In making a ring, our first step is to determine a given jewelry design’s composition. Various elements are weighed and ratios are calculated. Propane is mixed with oxygen to create a flame hot enough to melt the metals quickly and evenly.
As temperatures move beyond 900 degrees Celsius, specialized ceramic crucibles are needed to hold the molten metal. Borax helps remove impurities from the metal and to make it more viscous when pouring.
As soon as the liquefied metal starts to ’dance’, it is quickly poured into an iron mold. The oil applied to the mold makes it easier to remove the gold ingot once it’s cooled off. Upon reaching a solid state the ingot will be warm to the touch.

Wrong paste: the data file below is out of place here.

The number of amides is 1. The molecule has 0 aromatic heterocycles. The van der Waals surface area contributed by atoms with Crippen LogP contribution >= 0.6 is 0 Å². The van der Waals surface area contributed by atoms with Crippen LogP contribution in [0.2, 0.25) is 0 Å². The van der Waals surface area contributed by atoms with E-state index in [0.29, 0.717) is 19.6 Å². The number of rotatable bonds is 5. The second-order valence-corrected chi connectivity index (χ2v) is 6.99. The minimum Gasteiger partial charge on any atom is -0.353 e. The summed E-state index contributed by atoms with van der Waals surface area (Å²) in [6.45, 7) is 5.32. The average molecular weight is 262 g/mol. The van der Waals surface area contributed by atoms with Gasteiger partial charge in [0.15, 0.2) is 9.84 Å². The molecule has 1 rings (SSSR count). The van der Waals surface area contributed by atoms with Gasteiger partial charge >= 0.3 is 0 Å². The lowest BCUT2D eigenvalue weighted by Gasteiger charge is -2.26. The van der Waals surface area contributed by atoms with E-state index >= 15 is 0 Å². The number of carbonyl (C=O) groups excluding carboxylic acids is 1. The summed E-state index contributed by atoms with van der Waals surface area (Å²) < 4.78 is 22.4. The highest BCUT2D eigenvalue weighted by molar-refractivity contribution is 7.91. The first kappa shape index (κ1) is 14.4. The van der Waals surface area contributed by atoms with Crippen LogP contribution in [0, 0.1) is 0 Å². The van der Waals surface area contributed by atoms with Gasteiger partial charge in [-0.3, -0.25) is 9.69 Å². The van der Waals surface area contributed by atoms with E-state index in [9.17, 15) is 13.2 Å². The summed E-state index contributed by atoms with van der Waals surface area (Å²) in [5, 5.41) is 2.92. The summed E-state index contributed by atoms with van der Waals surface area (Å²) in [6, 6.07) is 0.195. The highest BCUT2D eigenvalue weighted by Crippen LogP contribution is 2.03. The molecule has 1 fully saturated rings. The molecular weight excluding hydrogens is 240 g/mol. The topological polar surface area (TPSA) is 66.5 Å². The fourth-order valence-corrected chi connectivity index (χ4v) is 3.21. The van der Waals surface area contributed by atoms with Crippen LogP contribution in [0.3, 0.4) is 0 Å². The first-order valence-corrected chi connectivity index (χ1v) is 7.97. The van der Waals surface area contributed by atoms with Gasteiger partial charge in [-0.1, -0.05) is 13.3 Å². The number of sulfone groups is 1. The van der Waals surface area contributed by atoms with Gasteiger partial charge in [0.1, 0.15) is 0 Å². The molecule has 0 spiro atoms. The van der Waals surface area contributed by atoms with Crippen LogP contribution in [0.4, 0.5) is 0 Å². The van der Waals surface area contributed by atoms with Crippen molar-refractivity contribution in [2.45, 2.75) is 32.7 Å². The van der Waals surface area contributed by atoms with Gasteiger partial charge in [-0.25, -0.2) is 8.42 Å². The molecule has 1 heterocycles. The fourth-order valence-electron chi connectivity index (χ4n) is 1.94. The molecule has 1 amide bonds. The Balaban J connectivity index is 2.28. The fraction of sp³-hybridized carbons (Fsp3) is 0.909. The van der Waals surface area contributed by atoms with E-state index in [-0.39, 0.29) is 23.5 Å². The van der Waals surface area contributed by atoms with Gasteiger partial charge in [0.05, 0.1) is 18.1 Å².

The ingot’s exposed surface is rough, pitted from taking in air at the start. Using a special bench torch we gradually reheat it, releasing the tiny pockets of air in the process.
Once smooth, the ingot is air cooled before submerging it in a pickling solution. This second cooling prevents the gold from cracking due to the sudden temperature drop. Pickling removes any left over borax and oil, allowing for the real work to begin.
The micrometer is widely considered an indispensable tool in small scale hand fabrication. At this stage, we need to decide how much the ingot should be lengthened or widened. Once these measurements have been determined, we can rough out the basic shapes for the ring’s individual components. This piece will form the ring’s shank (the enclosed piece that holds your finger).